Report: Dems say Biden shouldn’t release a list of his SCOTUS picks ahead of November

The Hill reported Friday that prominent Democrats are warning presumptive Democrat presidential nominee Joe Biden against releasing a list of his potential nominees to the Supreme Court, as President Donald Trump did during his campaign in 2016.

High-ranking Senate Judiciary Committee member Dick Durbin (D-IL) pointed out that Trump’s choice to release such a list was highly irregular, and told The Hill he hoped Biden would not follow suit.

“We ought to go back to the regular order of things. If and when vacancies occur he can look for the very best person at that moment,” Sen. Durbin said, alleging that Trump’s list was aimed at letting the Federalist Society know Trump would pre-clear nominees with the organization, according to The Hill.

Dems gear up for November

Democrats plan to make a big issue of Republican court appointments in the lead-up to November’s election in an attempt to scare less conservative voters who might worry that the courts would no longer reflect their views if Trump were re-elected.

A coalition of left-wing groups including Demand Justice and Take Back the Court backed an open letter last week aimed at reversing the trend of more conservatives in the courts, Politico noted. Among their chief proposals is to expand the Supreme Court to 15 justices in order to dilute the conservative influence that has settled there after two Trump appointments during his first term.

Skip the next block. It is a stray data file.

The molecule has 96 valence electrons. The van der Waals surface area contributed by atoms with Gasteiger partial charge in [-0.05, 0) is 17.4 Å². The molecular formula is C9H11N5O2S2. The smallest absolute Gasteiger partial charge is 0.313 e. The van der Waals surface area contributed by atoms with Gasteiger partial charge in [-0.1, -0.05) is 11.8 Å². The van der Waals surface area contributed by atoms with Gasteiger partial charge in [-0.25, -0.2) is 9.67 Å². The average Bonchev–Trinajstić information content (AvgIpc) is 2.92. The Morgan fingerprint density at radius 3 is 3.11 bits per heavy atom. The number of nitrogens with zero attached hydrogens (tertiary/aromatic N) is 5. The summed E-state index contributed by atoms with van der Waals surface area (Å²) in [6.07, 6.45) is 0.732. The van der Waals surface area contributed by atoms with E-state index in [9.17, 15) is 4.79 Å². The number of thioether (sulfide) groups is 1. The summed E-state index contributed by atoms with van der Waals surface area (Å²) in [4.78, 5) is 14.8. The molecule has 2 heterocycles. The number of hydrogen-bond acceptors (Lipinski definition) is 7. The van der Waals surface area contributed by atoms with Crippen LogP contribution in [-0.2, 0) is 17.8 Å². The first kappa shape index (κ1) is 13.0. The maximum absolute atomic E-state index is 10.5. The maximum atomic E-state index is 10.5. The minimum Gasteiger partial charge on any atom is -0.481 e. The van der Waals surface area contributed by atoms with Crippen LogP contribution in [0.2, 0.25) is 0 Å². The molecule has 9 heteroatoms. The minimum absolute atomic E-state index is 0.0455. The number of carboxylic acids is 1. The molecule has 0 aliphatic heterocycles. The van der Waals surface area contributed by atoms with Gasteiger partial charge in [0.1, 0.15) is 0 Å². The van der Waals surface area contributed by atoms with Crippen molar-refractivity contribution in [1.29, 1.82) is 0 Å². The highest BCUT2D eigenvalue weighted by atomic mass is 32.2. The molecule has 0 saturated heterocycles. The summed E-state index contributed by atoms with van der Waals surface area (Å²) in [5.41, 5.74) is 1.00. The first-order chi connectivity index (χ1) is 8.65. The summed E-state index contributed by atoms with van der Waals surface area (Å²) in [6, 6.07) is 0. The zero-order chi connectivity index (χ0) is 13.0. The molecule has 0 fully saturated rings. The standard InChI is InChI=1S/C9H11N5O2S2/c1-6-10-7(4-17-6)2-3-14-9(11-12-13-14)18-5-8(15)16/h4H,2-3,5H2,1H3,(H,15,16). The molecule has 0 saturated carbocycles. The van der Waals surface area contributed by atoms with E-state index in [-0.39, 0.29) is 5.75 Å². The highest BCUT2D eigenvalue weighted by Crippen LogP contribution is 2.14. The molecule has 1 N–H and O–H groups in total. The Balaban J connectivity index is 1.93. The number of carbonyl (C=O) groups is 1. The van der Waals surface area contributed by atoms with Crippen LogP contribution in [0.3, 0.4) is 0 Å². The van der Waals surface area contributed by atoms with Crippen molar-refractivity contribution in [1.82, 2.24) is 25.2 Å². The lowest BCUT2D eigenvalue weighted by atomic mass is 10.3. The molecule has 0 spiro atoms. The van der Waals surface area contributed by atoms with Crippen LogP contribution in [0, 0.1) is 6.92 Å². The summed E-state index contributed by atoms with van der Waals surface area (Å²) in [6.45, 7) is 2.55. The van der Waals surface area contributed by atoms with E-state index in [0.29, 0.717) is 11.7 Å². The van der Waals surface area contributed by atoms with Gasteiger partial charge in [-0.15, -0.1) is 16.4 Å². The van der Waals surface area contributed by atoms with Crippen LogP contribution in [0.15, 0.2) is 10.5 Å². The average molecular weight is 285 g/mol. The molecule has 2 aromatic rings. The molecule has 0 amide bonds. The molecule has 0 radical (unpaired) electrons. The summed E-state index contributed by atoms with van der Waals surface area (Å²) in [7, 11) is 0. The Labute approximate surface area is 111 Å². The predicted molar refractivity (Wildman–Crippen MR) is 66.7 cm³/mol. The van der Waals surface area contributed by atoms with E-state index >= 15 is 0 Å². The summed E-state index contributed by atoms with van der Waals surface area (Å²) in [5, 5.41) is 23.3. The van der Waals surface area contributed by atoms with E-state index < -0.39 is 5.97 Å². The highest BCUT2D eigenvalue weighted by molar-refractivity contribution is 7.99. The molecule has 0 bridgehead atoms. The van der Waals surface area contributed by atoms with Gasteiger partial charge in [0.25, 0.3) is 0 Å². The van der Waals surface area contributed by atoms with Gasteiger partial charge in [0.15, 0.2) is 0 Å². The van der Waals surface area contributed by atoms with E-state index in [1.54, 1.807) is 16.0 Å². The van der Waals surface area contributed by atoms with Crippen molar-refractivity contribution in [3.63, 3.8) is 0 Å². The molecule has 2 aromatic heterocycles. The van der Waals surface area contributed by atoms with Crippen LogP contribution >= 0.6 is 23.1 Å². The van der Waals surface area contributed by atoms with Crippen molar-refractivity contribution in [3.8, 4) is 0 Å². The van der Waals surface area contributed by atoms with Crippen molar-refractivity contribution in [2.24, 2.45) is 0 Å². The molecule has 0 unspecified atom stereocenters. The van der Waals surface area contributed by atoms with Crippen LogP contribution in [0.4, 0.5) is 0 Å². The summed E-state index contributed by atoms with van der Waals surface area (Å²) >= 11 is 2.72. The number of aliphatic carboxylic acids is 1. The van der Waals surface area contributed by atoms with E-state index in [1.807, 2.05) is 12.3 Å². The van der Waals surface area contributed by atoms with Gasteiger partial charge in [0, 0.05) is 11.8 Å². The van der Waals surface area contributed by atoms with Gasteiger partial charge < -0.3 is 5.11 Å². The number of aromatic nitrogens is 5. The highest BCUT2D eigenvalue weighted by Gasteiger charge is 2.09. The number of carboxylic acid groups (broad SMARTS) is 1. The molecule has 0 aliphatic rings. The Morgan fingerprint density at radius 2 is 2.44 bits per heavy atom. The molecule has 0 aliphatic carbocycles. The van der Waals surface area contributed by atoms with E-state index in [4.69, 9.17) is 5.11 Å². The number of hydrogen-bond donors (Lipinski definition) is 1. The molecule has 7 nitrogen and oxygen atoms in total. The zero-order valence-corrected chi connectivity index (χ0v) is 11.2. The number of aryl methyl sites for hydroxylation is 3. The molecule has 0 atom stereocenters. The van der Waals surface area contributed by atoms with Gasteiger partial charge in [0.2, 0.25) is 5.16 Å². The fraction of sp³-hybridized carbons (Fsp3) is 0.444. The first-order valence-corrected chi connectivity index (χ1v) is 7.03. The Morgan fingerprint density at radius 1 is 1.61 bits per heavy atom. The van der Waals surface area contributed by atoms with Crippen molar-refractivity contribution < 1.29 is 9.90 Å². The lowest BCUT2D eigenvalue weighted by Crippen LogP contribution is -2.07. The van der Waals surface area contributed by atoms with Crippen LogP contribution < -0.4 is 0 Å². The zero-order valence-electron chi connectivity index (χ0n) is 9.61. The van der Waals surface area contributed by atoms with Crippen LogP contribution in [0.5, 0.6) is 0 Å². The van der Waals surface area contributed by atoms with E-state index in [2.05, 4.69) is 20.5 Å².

Such a move would be the “fastest, most effective way to reverse the Republican theft of the Supreme Court,” the letter said. The groups also advocated other measures like term limits instead of lifetime appointments, according to Politico.

Biden, for his part, has already expressed concern that Senate Majority Leader Mitch McConnell (R-KY) might “pressure” older judges to retire before the end of the year so that Trump could appoint younger conservatives, The Hill reported. He has urged Democrats to “block” nominations during the election year, even though it is impossible for them to do so under current Senate rules.

Two of the Supreme Court’s nine justices, Ruth Bader Ginsburg and Stephen Breyer, are currently in their 80s, according to The Hill; two more, Clarence Thomas and Samuel Alito, are in their 70s.

Looking to the high court

The former vice president said earlier that also he doesn’t support adding judges to the Supreme Court, noting that Republicans could just add even more judges when they take over power in the future, as Fox News reported. Such actions could damage the high court’s credibility, Biden said.

As to who he might nominate, Biden has vowed to appoint a black woman as a Supreme Court justice if he gets the opportunity, but has not named any names to date, The Hill reported. No women of color have ever sat on the high court.

Though Democrats are pushing against it, Christopher Kang of Demand Justice urged Biden in an interview with The Hill to name names so that groups can “get a more concrete sense” of “what the values are that he hopes those people might bring to the Supreme Court.” But either way, the Senate’s top Democrat, Minority Leader Chuck Schumer (NY), says he has “a lot of faith in Joe Biden.”

“I’ve talked to him a little bit about this and I think he understands the gravity of the issue,” Schumer recently told reporters, according to The Hill.

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